PyroFest brings fireworks and fun to Hartwood Acres
Eyes will be high to the sky once again as PyroFest returns to Hartwood Acres to literally light up Memorial Day weekend in world-class fashion.
The third edition of “America's Largest Fireworks Festival” on May 24 presents fireworks displays, including a world-premiere program and a USA-themed and military salute daylight show at 7:45 p.m., live performances by five regional and national bands, an expanded children's play zone and food vendors.
Last year, Derek Weber, PyroFest show producer for the New Castle fireworks and special effects company Pyrotecnico, said, “We do not intend to get complacent with the event. We have an entire list of new displays and techniques that we want to show over the years that would probably take a decade.”
That remains the philosophy “and always will,” Weber says.
The finale at 10:20 p.m. brings the world premiere of “Whole Lotta Love,” which Weber says has never-before-seen choreography, effects and imagery. The pyro-musical is designed to take the audience on a journey through different genres of pop music that relate in some form to love. It includes classics such as the Beatles' “Love Me Do,” Etta James' “At Last” and input on the subject from Muse, Beyonce and Guns N' Roses.
Represented for the second year is Ricardo Caballer Ricasa, the acclaimed Spanish company founded in 1881. It produced the fireworks for the closing ceremony of the 2000 Olympic Games in Sydney. Weber praises it as is one of the top designers and product manufacturers in the world, having won more than 100 international competitions.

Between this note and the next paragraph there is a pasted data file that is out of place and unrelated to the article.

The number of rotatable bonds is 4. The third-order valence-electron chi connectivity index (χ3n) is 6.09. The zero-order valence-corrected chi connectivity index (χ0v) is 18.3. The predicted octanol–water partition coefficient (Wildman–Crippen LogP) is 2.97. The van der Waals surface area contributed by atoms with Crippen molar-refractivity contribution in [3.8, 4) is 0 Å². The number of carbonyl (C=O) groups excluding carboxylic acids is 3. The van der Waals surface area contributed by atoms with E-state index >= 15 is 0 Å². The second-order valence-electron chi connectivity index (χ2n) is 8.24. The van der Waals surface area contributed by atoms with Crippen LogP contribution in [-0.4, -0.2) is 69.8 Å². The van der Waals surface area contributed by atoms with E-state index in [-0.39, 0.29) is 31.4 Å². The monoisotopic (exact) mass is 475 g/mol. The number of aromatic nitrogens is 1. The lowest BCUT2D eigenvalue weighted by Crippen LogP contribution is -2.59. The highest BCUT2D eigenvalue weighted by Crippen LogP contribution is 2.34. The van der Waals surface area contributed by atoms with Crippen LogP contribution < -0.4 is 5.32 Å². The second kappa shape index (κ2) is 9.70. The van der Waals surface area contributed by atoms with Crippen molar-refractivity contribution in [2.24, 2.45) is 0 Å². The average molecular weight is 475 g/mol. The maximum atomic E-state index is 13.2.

“They are producing a new, one-of-its-kind fireworks production (scheduled for 9:45 p.m.) for PyroFest,” he says.
The “Fantasy in the Sky” Fireworks Challenge at 9:15 p.m. brings to life the artistic vision of Barry Mendelson of Metairie, La., the winner of this year's contest sponsored by Pyrotecnico and Finale Fireworks. He was one of 32 contestants who created a computer-generated fireworks show, and his movie-score program was selected to be produced live to open the nighttime festivities. Judges said his show featured “unique firings, a family-oriented soundtrack and great use of the firing site.” Mendelson says he is particularly proud of his “Superman” sequence.
Weber says the contest, in part, is meant to develop new fireworks artists. “Anyone can attempt to design and simulate a show online. However, someone normally does not get the opportunity to see their show fired live by a professional fireworks company,” he says.
Phantom Fireworks is slated for a 9:05 p.m. display that includes products that can be purchased at the company's stores in the region. No fireworks are sold at PyroFest.
Hartwood remains a great venue for the displays and for spectators to take advantage of the natural amphitheater style of the park, Weber says. “With the size of the park, we are able to produce displays that are 1,200 feet wide and can go up to 1,000 feet high, while also having ground-level effects close up to the crowd. In comparison, the city's Regatta Fourth of July shows are approximately 360 feet wide and can get 600 feet high.”
When the pyro is not in the sky, five bands representing several genres will be onstage from 3 to 9 p.m.
Weber believes there is good reason for the ongoing fascination with fireworks.
“It is a time that people can get lost in the moment of watching them and forget all the problems that life throws at them,” he says. “It brings communities and families together at events to enjoy the day and celebrate.”